My father wasn’t magical. He wasn’t brilliant. He was jobless, on the verge of homelessness, and could barely read. But I began to understand how difficult it all must have been for him. I began to see how earnestly he attempted to make a connection with his sometimes bizarre, willful, and immature offspring.Cloudbusting Quote

I think that what troubled me most about Kate Bush’s song when I was in high school was that it felt embarrassing and childish at a time when the last thing I wanted to be was embarrassing and childish. But the childishness was still with me. I hadn’t shaken it yet. And ultimately Kate Bush was right, as she seems to be about most things, given time.

My dad’s entire side of the family has died out, and often it seems to me like my his life was completely pointless, and it feels far too self-congratulatory to imagine that all of his struggling went towards forming my sisters and me.

But ultimately it doesn’t matter anyway, because his memory is like Kate Bush’s yo-yo: something radioactive which I keep in my pocket. And it continues to emit energy into the air whether I acknowledge it or not.

Cloudbusting video on YouTube

Cloudbusting–Kate Bush

The Eagles

hotel-california-19

Hotel California

By Lara Shelton

When I was eighteen I had a boyfriend who was six years older than me. He had a farmer tan, a crew cut, and he wore Oakleys. The last book he had read was a 1979 Trans Am owners’ manual. He drank Hamm’s beer like it was water. But he was mine, all mine.

When my parents moved to California, I wanted to bag a surfer. But we moved too far inland and I ended up with a jet skier.

There’s a certain culture of “going to the lake” which involves Sea Doos, beer, and trailer hitches. I was never a part of this culture. There were too many muscle tees, too many bikinis, too much bleach-blonde. But this is how they do nature in Riverside: by dominating it. One does not walk alongside a quiet creek; one rips across a lake at top speed while blasting Def Leppard.

And my man was taking me to the lake.

I was prepared for it. I grabbed my bottle of Sun-In, my bottle of Hawaiian Tropic, my Croakies.

boat-rentalAnd then we broke up on the way there. I don’t really remember why; with this particular boyfriend it’s more difficult to remember why not. I remember arguments about abortion. I remember arguments about fundamentalism. I remember arguments about alcoholism. We did not see eye to eye, me and him. But he had taken the day off, and he was not going to waste it driving me back home.

We arrived at the lake. It was hot. I sat on the beach eating a bologna sandwich on white bread while he unloaded the jet ski. I had a six-pack of Hamm’s to keep me company, and I camped out in the scorching sand near a line of vacation houses—the low-rent kind that week-end partiers trash and lower-income families rent for two weeks every summer. The water was flat and steel-gray. The sky was nearly white, feathered with brown, like my ’80’s hair.

From one of the houses, someone began to play music. Hotel California.

To me, the Eagles were always something like the lake crowd. They were a part of the dominant inland culture, a part from which I felt alienated. It was well enough when this music was playing in the background at a 7-Eleven, but it was nothing I would have chosen to listen to deliberately. It was something I put up with.

jet-ski

Hotel California is a long song, and it got louder and louder as it played. It sounded as if the people at the house were playing it over a loudspeaker, rather than a normal system. It blared out across the flat surface of the water, claiming nature as its own. And I watched, getting buzzed on Hamm’s, as my ex-boyfriend flung himself back and forth across the lake, beating it into submission.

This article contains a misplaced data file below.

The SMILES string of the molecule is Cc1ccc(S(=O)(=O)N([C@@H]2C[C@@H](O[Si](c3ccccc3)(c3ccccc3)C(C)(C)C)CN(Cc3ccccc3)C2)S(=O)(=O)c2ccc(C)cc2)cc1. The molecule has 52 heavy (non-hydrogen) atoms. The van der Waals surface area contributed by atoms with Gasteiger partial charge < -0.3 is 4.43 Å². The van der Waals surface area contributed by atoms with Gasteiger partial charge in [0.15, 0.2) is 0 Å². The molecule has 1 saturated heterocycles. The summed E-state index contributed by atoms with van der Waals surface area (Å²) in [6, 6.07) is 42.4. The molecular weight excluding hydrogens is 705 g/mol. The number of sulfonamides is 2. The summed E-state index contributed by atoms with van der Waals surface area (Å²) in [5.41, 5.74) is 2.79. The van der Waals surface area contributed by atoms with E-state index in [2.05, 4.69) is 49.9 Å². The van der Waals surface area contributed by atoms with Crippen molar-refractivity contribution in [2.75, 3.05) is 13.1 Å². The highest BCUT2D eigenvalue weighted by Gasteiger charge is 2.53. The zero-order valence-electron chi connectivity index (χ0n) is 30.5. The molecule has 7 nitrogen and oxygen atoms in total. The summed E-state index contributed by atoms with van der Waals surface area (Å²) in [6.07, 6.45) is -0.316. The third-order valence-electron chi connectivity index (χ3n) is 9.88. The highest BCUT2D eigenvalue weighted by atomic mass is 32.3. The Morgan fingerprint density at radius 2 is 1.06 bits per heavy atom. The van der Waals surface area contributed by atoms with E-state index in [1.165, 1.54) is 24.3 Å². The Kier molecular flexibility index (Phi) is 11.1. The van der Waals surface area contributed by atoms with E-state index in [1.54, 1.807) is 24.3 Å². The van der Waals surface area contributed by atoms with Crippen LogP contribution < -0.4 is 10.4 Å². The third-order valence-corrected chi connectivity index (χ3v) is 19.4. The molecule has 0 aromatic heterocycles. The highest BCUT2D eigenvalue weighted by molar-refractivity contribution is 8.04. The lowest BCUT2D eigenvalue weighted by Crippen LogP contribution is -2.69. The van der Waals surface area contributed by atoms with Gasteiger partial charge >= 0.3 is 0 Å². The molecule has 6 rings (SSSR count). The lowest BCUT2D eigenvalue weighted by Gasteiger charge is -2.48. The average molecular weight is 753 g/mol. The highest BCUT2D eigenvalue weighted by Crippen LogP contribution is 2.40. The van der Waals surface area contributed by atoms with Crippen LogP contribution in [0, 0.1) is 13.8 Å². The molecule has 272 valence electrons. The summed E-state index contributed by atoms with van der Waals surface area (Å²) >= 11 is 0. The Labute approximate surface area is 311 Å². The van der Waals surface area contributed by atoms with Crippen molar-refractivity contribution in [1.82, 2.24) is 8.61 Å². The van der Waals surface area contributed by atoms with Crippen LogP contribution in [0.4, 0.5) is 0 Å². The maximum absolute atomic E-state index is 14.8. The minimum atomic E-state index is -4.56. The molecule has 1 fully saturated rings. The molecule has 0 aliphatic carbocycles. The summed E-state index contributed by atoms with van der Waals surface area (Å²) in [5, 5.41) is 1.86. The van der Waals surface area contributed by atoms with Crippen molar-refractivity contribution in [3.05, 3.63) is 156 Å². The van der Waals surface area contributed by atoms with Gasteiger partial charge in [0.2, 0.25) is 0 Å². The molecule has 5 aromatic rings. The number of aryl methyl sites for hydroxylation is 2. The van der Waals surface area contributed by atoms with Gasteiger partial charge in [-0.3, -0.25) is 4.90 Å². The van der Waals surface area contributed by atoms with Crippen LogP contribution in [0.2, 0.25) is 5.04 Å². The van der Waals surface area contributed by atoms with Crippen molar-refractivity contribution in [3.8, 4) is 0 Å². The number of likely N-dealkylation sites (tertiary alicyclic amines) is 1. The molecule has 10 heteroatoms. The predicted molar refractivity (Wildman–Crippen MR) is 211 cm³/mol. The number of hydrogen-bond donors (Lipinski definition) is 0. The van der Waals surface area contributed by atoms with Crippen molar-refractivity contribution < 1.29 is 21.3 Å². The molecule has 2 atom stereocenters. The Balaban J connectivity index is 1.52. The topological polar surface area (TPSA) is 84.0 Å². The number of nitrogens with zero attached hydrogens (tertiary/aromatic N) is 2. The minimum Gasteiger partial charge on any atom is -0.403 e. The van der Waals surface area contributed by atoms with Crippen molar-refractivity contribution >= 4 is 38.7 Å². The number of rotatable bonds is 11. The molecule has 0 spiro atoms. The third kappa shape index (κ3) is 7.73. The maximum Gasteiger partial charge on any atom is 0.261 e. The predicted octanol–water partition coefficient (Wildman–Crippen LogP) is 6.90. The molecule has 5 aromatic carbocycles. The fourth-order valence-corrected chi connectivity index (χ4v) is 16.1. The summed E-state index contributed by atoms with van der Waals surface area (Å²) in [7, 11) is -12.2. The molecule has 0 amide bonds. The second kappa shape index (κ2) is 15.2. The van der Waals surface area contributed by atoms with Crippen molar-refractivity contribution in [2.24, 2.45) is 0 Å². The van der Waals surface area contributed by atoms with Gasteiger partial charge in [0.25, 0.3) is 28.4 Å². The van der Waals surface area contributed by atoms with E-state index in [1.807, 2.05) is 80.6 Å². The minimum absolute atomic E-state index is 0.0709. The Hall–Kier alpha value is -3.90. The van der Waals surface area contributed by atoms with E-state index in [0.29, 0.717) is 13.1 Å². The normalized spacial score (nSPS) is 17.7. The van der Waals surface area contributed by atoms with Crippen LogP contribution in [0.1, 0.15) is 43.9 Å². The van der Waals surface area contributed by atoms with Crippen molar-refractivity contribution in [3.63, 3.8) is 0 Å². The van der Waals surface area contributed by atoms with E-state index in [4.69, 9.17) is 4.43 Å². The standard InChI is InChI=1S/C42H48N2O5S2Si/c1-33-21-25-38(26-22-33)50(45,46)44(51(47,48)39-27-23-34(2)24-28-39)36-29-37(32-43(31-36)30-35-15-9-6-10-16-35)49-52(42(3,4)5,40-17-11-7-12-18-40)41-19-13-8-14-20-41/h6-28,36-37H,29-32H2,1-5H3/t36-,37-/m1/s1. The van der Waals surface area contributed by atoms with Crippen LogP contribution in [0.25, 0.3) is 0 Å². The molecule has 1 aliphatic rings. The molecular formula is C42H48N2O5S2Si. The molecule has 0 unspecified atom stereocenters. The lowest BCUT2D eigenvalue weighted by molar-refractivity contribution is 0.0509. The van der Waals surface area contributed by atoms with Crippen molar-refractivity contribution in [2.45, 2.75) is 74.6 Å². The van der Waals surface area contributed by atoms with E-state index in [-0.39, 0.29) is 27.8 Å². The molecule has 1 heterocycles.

When the song ended on its protracted guitar solo, I briefly wondered what the yahoos in the house would put on next. And the answer, of course, was Hotel California. They put it on again, louder this time.

Welcome to the Hotel California
Such a lovely place. Such a lovely place.

Trouble out on the water. Screams, and voices over bullhorns. A police boat. People run to the edge of the lake, looking out from underneath bucket hats.

Living it up in the Hotel California
Any time of year, you can find us here.

The police boat brings someone in to shore: a sobbing woman in a bathing suit. She stumbles off the boat with the help of the officer. She has been drinking. There are children in the boat with her, and they follow, sobbing as well, bundled into awkward blobs by their O’Neill life jackets. The woman crashes to the sand on a beach towel; the children stand, still looking out at the lake. Someone else in their group says, “they’ll find him.”

And my ex keeps careening back and forth across the water.

They don’t find him—the woman’s husband, the children’s father. The music keeps going. Another round of Hotel California.

I offer the children bologna sandwiches and the mother gives me a dirty look, as if I were a pedophile.

I remember a very cruel thought going through my mind as a fourth round of Hotel California starts up again: you deserve this. Not the missing husband, not the weeping kids. She deserved the soundtrack. I felt that, in a way, she had chosen her tragedy, and she had chosen Hotel California.

lara-quote-hotelAnd so had I, in a way. They must have played Hotel California a dozen times that day. As evening fell, the woman and her children were loaded into a State Trooper’s van. Something about the scene cut directly to what California was for me, and still remains. Death was everywhere. Death was banal. Death was the sort of thing you might see on a holiday, and say, “Oh, how sad” before you turn up your music and get on the freeway to drive home.

My ex-boyfriend came in and loaded the jet-ski back on to the trailer. He was polite enough not to ask me to help, but only because he thought I might scratch it.

As we pulled away, I could feel my skin already beginning to smart from a day in the sun. I knew I would be smarting for a long time.

The Eagles